Perhaps in something a bit more broadly focused? Romer's Advanced Macroeconomics does use the concept of the entrepreneur in his section on Financial Market Imperfections but only in very general terms in modeling issues of asymmetric information in investment markets. There is no discussion on the role of the entrepreneur in the broader macroeconomy, development, or growth. Sargent's classic Dynamic Macroeconomic Theory is also silent on the issue.
So, perhaps I am wrong? Perhaps the entrepreneur is not all that important. After all, Mas-Colell, Whinston, Green, Varian, Kreps, Henderson, Quandt, Romer, Barro, Sala-I-Martin, and Sargent—these are all quite prominent figures in their respective fields. While this is true, they are also largely locked into mathematical economic theory and developing a rigorous understanding of the entrepreneur and his or her actions as an agent in the evolving process of human behavior is outside the scope of that theory. So, what does it really matter? This is just theory anyway, right?
Not quite. Economists have an important role to play in the real world as policy advisers and no better example can be given than that of the transition economies. The IMF, World Bank, and other international economic organizations have been deeply involved in the transition process. What they are discovering, however, is that the tools of mathematical theory are ineffective in dealing with transition policy.
In a recent paper in the Journal of Economic Perspectives, McMillan and Woodruff write that not only are entrepreneurs worthy of study but they are central to the transition process. Writing of China early in its reform process,
These startup firms drove China's reform momentum; they were arguably the single main source of China's growth…They strengthened the budding market economy by creating jobs, supplying consumer goods, mobilizing savings and ending the state firms' monopoly (p. 153).
As the authors rightly point out, the IMF and other advisers were intently focused on privatizing existing enterprises but nearly completely ignored the other route to the private sector—the creation of new firms. This is what entrepreneurs do, and did, in the transition process in Europe, China, and elsewhere, yet it is nearly always neglected by economists because the theory upon which they rely is silent on the subject.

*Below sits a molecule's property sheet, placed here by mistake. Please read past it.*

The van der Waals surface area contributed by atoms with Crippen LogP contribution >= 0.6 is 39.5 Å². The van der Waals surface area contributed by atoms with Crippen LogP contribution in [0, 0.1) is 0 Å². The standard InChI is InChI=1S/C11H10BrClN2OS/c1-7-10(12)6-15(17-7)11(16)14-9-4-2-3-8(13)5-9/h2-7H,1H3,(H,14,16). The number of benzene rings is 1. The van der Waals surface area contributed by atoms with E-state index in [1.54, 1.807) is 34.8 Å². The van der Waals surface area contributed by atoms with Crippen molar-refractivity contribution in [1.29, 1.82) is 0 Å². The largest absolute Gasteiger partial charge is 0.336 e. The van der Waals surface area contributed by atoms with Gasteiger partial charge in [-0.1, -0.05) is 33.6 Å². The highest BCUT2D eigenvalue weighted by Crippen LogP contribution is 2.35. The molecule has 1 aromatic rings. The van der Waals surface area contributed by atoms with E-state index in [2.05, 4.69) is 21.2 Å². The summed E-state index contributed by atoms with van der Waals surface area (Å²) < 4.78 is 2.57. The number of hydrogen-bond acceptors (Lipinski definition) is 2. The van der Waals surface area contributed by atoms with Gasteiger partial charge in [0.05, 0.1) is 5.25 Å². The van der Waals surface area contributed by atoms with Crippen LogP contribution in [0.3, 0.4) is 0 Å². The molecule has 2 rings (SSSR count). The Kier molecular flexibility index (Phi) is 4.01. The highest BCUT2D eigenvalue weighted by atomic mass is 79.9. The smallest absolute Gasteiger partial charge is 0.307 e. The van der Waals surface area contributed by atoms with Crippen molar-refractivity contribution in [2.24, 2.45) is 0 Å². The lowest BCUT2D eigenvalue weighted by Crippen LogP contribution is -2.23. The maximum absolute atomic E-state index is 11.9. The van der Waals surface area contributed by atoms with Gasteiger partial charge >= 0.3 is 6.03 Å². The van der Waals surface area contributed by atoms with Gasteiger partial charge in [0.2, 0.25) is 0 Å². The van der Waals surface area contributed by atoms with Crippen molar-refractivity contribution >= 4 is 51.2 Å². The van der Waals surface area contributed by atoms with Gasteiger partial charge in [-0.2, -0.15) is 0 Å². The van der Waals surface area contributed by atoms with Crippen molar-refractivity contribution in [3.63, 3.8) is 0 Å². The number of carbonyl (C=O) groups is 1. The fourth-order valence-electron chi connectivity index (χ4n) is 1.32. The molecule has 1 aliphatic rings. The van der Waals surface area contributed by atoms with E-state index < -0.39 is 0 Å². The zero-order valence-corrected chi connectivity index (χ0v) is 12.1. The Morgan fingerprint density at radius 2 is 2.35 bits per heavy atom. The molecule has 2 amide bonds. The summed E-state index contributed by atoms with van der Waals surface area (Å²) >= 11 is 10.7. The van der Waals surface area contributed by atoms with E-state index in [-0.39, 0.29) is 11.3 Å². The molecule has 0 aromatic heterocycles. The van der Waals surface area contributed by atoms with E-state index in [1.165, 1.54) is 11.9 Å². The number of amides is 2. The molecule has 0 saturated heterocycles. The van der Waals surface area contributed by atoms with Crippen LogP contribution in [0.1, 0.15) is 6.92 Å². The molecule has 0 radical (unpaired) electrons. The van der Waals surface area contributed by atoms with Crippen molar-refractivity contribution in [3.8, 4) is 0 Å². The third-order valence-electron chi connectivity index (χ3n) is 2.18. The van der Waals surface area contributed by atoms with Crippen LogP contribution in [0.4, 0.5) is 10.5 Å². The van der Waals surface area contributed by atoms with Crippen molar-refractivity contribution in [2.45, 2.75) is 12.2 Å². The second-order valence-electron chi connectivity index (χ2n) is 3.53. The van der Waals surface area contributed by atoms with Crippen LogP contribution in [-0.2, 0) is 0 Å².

Reformers in nearly all transition economies did not foresee the rapid emergence of small enterprises from the ashes of the old Communist system. While this lack of recognition of the role of entrepreneurs is not surprising for those entrenched in the command economies of Europe, it stands as a substantial failure on the part of Western economic advisers as few of them predicted the important role entrepreneurs would play in the transition.
It would seem that advisors and transition policymakers perhaps should have paid more attention to the Austrian economists such as Mises, Hayek, Rothbard, Kirzner, and others. These scholars correctly argued that the entrepreneur is critical to economic growth—a theory that has been borne out by the experience of the transition economies.
Decades ago, Mises wrote:
The driving force of the market process is provided neither by the consumers nor by the owners of the means of production—land, capital goods, and labor—but by the promoting and speculating entrepreneurs. . . . Profit-seeking speculation is the driving force of the market as it is the driving force of production.
Kirzner continued this line of thought. In the Kirznerian view of entrepreneurship,
A market consisting exclusively of economizing, maximizing individuals does not generate the market process we seek to understand. For the market process to emerge, we require in addition an element which is itself not comprehensible within the narrow conceptual limits of economizing behavior. This element in the market . . . is best identified as entrepreneurship.
Unfortunately, actual policies in actual economies affecting actual human beings have been crafted by economists who have, for the most part, largely ignored entrepreneurial activity. That activity is even more important in emerging markets and transition economies and building a theory that accommodates that role is an important missing piece in the structure of modern economic theory. Perhaps the Austrian emphasis on the role of the entrepreneur will be pulled into the mainstream theory now that the transition policy failures are shedding light on this important issue.
 See pp. 64–65 Henderson & Quandt.
 See Christopher Woodruff and John McMillan "The Central Role of Entrepreneurs in Transition Economies" Journal of Economic Perspectives Vol. 16, No. 3 Summer 2002: 153–70.
 See Ludwig von Mises. 1949. Human Action: A Treatise on Economics. Pp. 325–326.
 See Israel Kirzner. 1978. Competition and Entrepreneurship. Pp. 31–32.